Wednesday, February 1, 2012

Jefferson's Sons by Kimberly Brubaker Bradley

Jefferson’s Sons is an interesting, sometimes disturbing, novel told from the point of view of three slave children on Thomas Jefferson’s estate, two of whom are Jefferson’s sons. The author did extensive research, and in this story she imagines how life may have been for the children of the slave Sally Hemings. Well written and engaging, the story covers twenty years as it describes growing up on the Monticello estate as the secret children of Thomas Jefferson.

Told in the first-person voice of each of the three narrators, Jefferson’s Sons manages to convey the complexity of emotions the children feel as they grow up and realize their complicated situation. Drawn to Jefferson as a father and yet repelled by his status as a slave-owner, Beverly and Madison face difficult decisions as to what to think and what to do as they get older. Their friend Peter also grows up as a slave at Monticello, and faces his own difficult future.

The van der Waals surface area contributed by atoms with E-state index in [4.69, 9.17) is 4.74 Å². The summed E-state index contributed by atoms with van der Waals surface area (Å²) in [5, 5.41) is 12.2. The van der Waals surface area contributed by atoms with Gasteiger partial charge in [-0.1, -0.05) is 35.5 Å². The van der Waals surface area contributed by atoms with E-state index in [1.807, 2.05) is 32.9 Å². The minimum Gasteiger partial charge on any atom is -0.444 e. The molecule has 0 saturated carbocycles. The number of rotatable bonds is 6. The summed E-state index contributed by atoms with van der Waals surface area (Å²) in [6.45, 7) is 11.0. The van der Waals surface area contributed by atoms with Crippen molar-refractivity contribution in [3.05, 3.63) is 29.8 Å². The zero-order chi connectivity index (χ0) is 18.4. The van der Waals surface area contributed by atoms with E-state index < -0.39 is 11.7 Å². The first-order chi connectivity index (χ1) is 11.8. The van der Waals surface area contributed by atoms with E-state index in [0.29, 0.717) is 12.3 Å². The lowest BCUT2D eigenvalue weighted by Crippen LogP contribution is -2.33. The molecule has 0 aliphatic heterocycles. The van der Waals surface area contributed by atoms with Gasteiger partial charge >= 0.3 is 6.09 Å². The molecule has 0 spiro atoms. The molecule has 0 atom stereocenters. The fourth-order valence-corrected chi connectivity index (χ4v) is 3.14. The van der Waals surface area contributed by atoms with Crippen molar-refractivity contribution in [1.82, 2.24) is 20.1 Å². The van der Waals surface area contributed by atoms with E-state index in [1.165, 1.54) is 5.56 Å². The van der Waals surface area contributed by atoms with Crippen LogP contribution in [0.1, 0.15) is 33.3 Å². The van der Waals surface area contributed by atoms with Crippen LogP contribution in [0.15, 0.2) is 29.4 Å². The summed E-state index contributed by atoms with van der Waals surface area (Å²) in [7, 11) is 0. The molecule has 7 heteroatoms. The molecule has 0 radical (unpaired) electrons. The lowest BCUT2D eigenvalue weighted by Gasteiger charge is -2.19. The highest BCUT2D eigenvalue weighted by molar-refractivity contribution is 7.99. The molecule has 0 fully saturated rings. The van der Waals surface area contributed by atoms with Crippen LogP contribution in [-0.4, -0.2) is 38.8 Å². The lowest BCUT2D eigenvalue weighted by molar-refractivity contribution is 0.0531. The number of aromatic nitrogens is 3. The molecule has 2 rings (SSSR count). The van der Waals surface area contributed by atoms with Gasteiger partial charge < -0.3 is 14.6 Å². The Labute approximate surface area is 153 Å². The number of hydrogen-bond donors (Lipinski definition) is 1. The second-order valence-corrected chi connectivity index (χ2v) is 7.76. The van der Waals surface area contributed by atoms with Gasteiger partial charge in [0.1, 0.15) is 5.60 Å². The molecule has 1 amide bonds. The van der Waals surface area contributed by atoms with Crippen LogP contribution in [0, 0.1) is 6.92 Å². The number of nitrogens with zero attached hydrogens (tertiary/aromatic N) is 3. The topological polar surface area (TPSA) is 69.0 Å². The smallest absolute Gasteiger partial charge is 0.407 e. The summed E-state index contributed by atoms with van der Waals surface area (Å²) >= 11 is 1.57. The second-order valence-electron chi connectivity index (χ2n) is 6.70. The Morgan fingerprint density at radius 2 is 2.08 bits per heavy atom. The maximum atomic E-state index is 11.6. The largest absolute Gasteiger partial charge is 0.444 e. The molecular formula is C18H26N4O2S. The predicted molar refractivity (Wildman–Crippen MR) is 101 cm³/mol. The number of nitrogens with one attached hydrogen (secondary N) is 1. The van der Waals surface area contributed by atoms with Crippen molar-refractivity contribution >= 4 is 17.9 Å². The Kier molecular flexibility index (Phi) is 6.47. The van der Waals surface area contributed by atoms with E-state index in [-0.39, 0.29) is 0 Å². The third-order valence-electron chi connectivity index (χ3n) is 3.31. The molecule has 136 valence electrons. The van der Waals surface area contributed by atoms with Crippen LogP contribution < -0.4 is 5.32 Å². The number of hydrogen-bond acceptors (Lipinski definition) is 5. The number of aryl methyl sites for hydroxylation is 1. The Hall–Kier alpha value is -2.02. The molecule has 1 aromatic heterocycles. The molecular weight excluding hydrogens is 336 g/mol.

This book does not shy away from dealing with the topic of Sally Heming’s relationship with Jefferson – she goes up to his house each night – making it appropriate for children who would understand that concept. However, for children ready for life’s nuances, this book gives a fascinating look at the lives of the slaves, and of Jefferson’s family at the great house. Historical notes at the end of the book tell what is thought to have happened to the people in the book after it ends. The author’s meticulous research and excellent writing style combine to make this book a story you will remember long after you finish reading it. 2011

M. Adams

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